Driving the Interstate is like flying in a jet liner. There’s a whole world racing past your window, patterns and big green signs with white reflective lettering hinting at places we would like to stop – sometime.[pullquote]… our attention was arrested by a giant cast iron gas pump, about four times taller than I.[/pullquote]
May it please the court, we offer Exhibit A: a road trip I took last Thursday with a fellow photographer.
We drove out to Greensburg, where we had business to perform, on I-76, cruise control set on “Quick,” legal libations close at hand.
“We are going to have to stop there sometime,” one of us said as we blurred by St. John the Baptist church, at the top of a staircase leading from beside the turnpike in New Baltimore.
Business done in Greensburg, near Pittsburgh, we opted for the more leisurely trip home – on U.S. 30 … past Latrobe, the former home of Rolling Rock beer … and stopped for lunch in Ligonier.
Ligonier proper is a small town on the north side of the Lincoln Highway, marked by the reconstructed Fort Ligonier museum that figured prominently in the French and Indian War. Closed during our visit, the fort and museum will open April 18 for public visitation.
The town also is home to the Ligonier Valley Railroad Museum, which we did not visit, and the Kitchen on Main restaurant, which we did.
Owner Terry Johnson invited us inside with a warm invitation during a respite in the snowstorm. There were plenty of appetizing oferings on the menu, but the one that grabbed my attention like the red end of a north-pointing compass needle was Chicken Lollipops. “What are Chicken Lollipops?” I had to know.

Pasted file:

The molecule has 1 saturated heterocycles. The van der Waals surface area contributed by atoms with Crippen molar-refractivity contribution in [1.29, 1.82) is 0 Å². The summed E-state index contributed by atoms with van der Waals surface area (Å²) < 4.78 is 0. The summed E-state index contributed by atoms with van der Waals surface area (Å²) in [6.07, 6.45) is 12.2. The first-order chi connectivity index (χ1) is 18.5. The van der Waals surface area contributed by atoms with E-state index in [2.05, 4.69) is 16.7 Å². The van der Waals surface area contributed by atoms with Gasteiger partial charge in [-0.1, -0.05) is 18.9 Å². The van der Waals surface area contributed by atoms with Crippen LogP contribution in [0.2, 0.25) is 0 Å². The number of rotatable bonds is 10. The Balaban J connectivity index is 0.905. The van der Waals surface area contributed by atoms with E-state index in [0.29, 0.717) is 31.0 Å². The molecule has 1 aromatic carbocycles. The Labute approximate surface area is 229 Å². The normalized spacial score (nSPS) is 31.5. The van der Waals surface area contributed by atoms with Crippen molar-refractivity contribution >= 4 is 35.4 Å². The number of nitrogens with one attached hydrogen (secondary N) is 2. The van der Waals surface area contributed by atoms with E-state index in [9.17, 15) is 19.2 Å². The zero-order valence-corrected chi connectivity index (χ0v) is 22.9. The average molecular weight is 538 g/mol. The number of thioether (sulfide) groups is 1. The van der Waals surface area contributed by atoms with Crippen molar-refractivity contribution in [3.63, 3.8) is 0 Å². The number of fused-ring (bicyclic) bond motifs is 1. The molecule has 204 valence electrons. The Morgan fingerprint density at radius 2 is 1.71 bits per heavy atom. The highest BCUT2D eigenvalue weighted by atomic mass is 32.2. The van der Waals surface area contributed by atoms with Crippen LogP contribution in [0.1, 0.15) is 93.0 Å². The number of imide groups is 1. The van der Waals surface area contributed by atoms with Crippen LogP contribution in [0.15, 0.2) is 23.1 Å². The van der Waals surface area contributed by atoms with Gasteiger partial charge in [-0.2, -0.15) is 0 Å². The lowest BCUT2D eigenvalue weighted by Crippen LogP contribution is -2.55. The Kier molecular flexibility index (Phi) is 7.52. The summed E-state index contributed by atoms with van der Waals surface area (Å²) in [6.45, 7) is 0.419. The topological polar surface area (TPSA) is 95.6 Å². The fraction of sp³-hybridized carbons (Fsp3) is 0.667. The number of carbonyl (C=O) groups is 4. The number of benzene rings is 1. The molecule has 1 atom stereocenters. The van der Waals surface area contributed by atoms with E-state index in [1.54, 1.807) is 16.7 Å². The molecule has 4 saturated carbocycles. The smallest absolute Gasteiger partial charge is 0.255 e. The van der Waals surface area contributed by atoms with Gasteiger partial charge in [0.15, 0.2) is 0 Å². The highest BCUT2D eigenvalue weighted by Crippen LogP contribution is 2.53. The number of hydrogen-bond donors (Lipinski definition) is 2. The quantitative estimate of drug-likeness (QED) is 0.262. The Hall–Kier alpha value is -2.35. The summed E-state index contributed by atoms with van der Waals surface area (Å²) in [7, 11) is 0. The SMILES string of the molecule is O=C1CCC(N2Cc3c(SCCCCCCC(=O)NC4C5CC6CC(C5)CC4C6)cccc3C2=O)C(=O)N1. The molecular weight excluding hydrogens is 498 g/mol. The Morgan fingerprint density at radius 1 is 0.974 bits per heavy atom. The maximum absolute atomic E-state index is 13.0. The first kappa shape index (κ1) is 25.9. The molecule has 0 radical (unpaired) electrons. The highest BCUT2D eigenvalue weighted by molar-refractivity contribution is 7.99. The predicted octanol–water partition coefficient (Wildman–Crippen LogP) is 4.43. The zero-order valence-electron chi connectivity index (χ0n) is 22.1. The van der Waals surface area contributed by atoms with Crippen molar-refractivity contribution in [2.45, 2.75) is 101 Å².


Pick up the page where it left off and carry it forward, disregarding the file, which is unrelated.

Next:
I would describe them, but it will be more fun to discover on one’s own. They were worth the stop.
Just east of town, our attention was arrested by a giant cast iron gas pump, about four times taller than I. A plaque proclaimed it one of “Roadside Giants of the Lincoln Highway, designed and built by the Students of the Eastern Westmoreland Career and Technology Center.”
Farther east we found the Trostletown Covered Bridge, built in either 1873 or 1845 (depending on which reference material one reads) in Stoystown, and the Glessner Covered Bridge, built in 1881. The Glessner, across the Stonycreek River, is one of the few covered bridges I’ve found to allow light modern motor vehicles to cross.
Also in Stoystown, and near the Glessner Bridge, is the Flight 93 National Memorial. Flight 93 was one of four jetliners hijacked September 11, 2001. Two crashed into the Twin Towers of the financial district in Manhattan, New York City. One was flown into the Pentagon, symbolically the head of the U.S. military system.
And one headed toward Chicago, or flew west to turn around and make a run at Washington, D.C. It did not make it to either destination. A group of passengers learned what had happen through cell phone conversations, tried to wrest control of the craft from its hijackers, and crashed into a farm field, killing 40 passengers and crew.
The actual memorial site, comprising a visitor center, a curved pedestrian bridge over a wetland, and a pavilion from which visitors may see the actual point of impact, is two-miles from its new entrance on U.S. 30. The road is curving and paved, and admission is free. National Park Service Rangers and civilian volunteers are available to answer questions.
It was that kind of trip, brief stops as the Lincoln Highway passed through a farm of wind turbines, and past a herd of bison.
The Flight 93 memorial is announced out along the Interstate with PennDOT signs and a few huge billboards, but there is scant mention of covered bridges, the wind farm or chicken lollipops.
For those, you must leave the super-slab and go exploring. It’s worth the slow-down.